Wednesday, January 20, 2010

Applied Media Theory

I was walking home from the convenience store today, having refreshed my supply of Twizzlers, when I walked by a girl with her iPod, singing loudly. Some people find this kind of public display annoying; I am not one of them. In my mind, it's an activity roughly analogous to the people who do inappropriate things inside their car, forgetting that people can see them. In both cases, technology provides an imaginary private space. There's some difference; a car provides a physical space as well, what with the whole metal and wheels and so forth. And the method of piercing is different; you hear the singing walker, but you see the motorist who decided to spend the time at the red light examining the content of his left nostril.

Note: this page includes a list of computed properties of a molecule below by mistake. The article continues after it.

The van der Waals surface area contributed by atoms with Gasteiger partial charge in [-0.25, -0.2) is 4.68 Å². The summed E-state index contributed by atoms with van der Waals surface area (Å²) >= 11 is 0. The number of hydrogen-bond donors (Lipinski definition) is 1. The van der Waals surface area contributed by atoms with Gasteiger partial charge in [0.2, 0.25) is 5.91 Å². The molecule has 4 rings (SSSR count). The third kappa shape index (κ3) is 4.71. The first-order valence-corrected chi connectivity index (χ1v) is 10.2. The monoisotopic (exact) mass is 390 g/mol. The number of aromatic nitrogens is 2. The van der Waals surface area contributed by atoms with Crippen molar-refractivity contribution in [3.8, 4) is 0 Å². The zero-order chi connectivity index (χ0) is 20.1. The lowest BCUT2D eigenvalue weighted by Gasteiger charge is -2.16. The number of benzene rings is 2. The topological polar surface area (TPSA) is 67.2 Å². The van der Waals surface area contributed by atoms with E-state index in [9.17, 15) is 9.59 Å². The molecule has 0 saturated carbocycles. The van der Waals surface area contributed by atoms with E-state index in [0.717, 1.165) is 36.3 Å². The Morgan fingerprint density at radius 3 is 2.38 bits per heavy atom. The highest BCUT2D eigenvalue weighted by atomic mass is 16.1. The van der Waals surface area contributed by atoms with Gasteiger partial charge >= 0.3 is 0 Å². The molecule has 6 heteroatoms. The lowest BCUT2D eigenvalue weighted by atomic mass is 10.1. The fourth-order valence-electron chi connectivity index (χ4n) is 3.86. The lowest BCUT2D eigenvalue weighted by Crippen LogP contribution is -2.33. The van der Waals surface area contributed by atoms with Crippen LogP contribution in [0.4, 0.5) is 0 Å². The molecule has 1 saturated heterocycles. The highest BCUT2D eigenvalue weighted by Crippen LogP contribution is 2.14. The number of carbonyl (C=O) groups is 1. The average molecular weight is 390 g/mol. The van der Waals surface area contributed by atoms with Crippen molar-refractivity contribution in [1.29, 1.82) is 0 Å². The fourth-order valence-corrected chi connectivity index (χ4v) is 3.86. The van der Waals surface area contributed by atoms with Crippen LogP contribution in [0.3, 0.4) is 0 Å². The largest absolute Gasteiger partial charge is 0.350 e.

You might tell from the comparison that I'm a little more tolerant of the former act than the latter. This would be true--largely because I vastly prefer walking to driving, and I'm a fairly vocal singing perambulator myself. But there's a level of unconscious pleasure to it that I really like as well. Singing along to a song no one else can hear signals a sort of joie de vivre that I could support (and practice, when the mood hits me). I'm not saying that I'd like everyone to burst into Broadway showtunes whenever they leave the house (although with a bit of coordination, that would be awesome), but every now and then, it's nice to hear.

That said, people that blast their music over the speakers of their car are still assholes.

As a coda, when *I* walk down the street singing Avril Lavigne tunes, I receive somewhat fewer smiles and more raised eyebrows. Marshall McLuhan was right; the medium is the message.

Later Days.

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